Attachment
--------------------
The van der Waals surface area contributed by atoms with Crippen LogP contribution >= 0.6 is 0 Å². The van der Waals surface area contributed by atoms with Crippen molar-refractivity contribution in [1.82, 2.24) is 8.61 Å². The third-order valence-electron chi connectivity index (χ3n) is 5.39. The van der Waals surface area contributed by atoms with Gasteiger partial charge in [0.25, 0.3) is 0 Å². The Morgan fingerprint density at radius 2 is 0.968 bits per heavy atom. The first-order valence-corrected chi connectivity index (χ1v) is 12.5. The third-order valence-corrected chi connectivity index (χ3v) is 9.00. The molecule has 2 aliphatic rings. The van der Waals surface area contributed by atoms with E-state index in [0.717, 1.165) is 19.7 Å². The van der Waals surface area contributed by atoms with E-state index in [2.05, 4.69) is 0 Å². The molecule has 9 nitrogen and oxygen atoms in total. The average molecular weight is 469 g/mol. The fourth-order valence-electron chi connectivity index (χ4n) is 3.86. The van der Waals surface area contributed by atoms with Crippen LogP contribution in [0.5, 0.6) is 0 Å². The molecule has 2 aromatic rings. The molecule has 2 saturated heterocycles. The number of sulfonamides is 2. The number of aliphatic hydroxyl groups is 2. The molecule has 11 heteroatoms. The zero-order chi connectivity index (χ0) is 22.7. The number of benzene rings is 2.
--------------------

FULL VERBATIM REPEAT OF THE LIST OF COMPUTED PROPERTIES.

The van der Waals surface area contributed by atoms with Crippen LogP contribution >= 0.6 is 0 Å². The van der Waals surface area contributed by atoms with Crippen molar-refractivity contribution in [1.82, 2.24) is 8.61 Å². The third-order valence-electron chi connectivity index (χ3n) is 5.39. The van der Waals surface area contributed by atoms with Gasteiger partial charge in [0.25, 0.3) is 0 Å². The Morgan fingerprint density at radius 2 is 0.968 bits per heavy atom. The first-order valence-corrected chi connectivity index (χ1v) is 12.5. The third-order valence-corrected chi connectivity index (χ3v) is 9.00. The molecule has 2 aliphatic rings. The van der Waals surface area contributed by atoms with E-state index in [0.717, 1.165) is 19.7 Å². The van der Waals surface area contributed by atoms with E-state index in [2.05, 4.69) is 0 Å². The molecule has 9 nitrogen and oxygen atoms in total. The average molecular weight is 469 g/mol. The fourth-order valence-electron chi connectivity index (χ4n) is 3.86. The van der Waals surface area contributed by atoms with Crippen LogP contribution in [0.5, 0.6) is 0 Å². The molecule has 2 aromatic rings. The molecule has 2 saturated heterocycles. The number of sulfonamides is 2. The number of aliphatic hydroxyl groups is 2. The molecule has 11 heteroatoms. The zero-order chi connectivity index (χ0) is 22.7. The number of benzene rings is 2.